LOS ANGELES (AP) — Kris Bowers grew up in Los Angeles, just a few minutes away from The World Stage performance space, and immersed in jazz. Music, he knew, was always his path.
“I told them (my parents) when I was 12, I want to go to school for jazz and tour as a jazz artist and then transition into film scoring,” the pianist-turned-composer says. “I never had a moment where I thought, ‘Oh, maybe I’ll do something else.’ I was always like, ‘Oh, that’s the path. And like, yeah, I’ll try to figure out how to make it happen.’”
Scarcely two decades after that preteen declaration, the 34-year-old is an Emmy- and Grammy-nominated composer whose resume could fill pages. He's created moving compositions for prominent filmmakers, including Ava DuVernay and Justin Simien, and Oscar-winning films like “King Richard” and “Green Book.”
This year alone, Bowers has scored Marvel's “Secret Invasion” series, “Chevalier” and “Queen Charlotte: A Bridgerton Story” (he's a veteran of Shonda Rhimes projects ), earning him a spot among The Associated Press' Breakthrough Entertainers of 2023.
Having been nominated once for an Oscar — as a filmmaker, for his short documentary, “A Concerto is a Conversation” — his scores for Blitz Bazawule's “The Color Purple” and DuVernay's “Origin” could land him once again at the Academy Awards in March.
Bowers is grateful to the filmmakers who he says have allowed him to explore different styles and genres.
“As a Black composer, I feel like, you know, before those people gave me opportunities, I always had these roadblocks of typecasting. If I wanted to do a certain kind of film, it was hard to get considered for it," he says, remembering how easy it was for others to only consider him if they needed a hip-hop score.
Now, his close working relationships with artists like DuVernay allow him the freedom to experiment with various blends of sound. His scores ebb and flow seamlessly, from the upbeat, drum-filled tempos of “Space Jam: A New Legacy” to the quirky reimagining of “The Haunted Mansion” to the heart-wrenching soundtrack of “When They See Us.”
“I feel like that type of trust and belief is really what has helped me kind of build my career,” he says.
Bowers looked to collaborators and mentors to guide him through navigating Hollywood. His mentality when it comes to composing was inspired by one of those high-profile collaborators: the late Kobe Bryant, with whom he worked on the 2015 documentary, “Kobe Bryant's Muse.”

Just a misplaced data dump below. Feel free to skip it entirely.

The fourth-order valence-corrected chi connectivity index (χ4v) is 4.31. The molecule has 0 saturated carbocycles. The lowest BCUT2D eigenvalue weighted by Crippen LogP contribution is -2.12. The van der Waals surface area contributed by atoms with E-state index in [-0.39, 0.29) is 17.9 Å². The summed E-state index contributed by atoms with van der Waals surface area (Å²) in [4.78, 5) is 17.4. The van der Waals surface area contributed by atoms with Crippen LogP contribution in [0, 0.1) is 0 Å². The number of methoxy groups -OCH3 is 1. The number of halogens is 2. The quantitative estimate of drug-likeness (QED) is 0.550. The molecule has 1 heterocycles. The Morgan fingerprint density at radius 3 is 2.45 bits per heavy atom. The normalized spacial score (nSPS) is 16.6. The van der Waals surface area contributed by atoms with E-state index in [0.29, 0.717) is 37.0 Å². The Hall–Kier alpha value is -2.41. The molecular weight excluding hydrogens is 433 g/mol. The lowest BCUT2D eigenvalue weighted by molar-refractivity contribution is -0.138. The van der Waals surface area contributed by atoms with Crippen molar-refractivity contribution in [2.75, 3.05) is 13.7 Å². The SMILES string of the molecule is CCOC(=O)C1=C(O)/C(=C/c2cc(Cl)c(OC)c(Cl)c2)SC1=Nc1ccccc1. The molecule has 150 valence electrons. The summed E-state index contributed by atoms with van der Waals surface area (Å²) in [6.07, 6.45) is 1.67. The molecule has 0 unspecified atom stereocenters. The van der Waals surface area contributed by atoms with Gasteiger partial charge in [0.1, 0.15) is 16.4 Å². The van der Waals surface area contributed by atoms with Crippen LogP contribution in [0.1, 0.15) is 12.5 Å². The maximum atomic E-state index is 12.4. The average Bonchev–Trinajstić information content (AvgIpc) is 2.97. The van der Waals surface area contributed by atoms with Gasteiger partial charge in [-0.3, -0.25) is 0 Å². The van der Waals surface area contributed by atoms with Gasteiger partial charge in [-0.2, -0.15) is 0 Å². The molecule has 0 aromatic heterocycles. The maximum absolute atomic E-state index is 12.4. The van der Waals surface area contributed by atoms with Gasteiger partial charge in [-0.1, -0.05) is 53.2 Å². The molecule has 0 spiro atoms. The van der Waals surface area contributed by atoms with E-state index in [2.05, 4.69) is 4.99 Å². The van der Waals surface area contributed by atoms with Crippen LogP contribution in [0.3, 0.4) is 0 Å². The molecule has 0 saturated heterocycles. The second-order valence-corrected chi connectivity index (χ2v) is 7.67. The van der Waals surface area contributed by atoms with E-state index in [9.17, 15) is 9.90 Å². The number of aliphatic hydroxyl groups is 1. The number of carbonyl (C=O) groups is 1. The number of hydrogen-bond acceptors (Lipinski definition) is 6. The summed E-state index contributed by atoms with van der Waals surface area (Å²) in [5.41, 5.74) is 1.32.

“I feel like a lot of my mentality is inspired by him and also like my mentality when it comes to composing was directly inspired by him in that project,” Bowers says.
Throughout his early days of film scoring, Bowers says he felt imposter syndrome, but made it a point to tackle challenging projects.
“What could be seen as confidence was really me being like, ‘I don’t know how to do it, but I’ll figure it out,’” he says. “I feel like the daily process is always trying to figure out the voice inside that’s telling me that I don’t belong or shouldn’t be here.”
The recurring imposter syndrome was central to Bowers’ 2021 Oscar-nominated short, which he co-directed, composed, and co-starred in alongside his grandfather, telling his family’s story from the American South to Los Angeles.
“I kept asking him questions to try to get him to acknowledge that feeling,” Bowers says of his grandfather. “At some point, he was like, ‘Why would I doubt myself? Why would I generate those thoughts in my own head? There’s already doubt out here that I’m dealing with like, why would I double down and do that internally?’”
Bowers still remembers one of the first standout moments of his career, one that assuaged some of his early self-doubt. He was selected to perform two songs in front of then-President Barack Obama at the White House, alongside a group of musical icons.
“To be able to invite my dad to that space to see me be a part of a show like that, I think, was one moment that definitely stands out for me as feeling a little bit more confident or comfortable in this feeling of having a secure position in an industry,” he recalls.
As Bowers continues his rise in the industry, his “I made it” moments and sense of security no longer revolve around public recognition. As a husband and the father of a baby girl, Bowers is more concerned with impressing and providing for the two people he holds dear.
“Now it’s so much more driven by wanting to make my daughter proud, like in the future when she looks back on my career to have some sort of sense of pride in who her dad is or like how her dad decided to work, same with my wife, just making sure that they feel taken care of,” he says.
For more on AP’s 2023 class of Breakthrough Entertainers, visit https://apnews.com/hub/ap-breakthrough-entertainers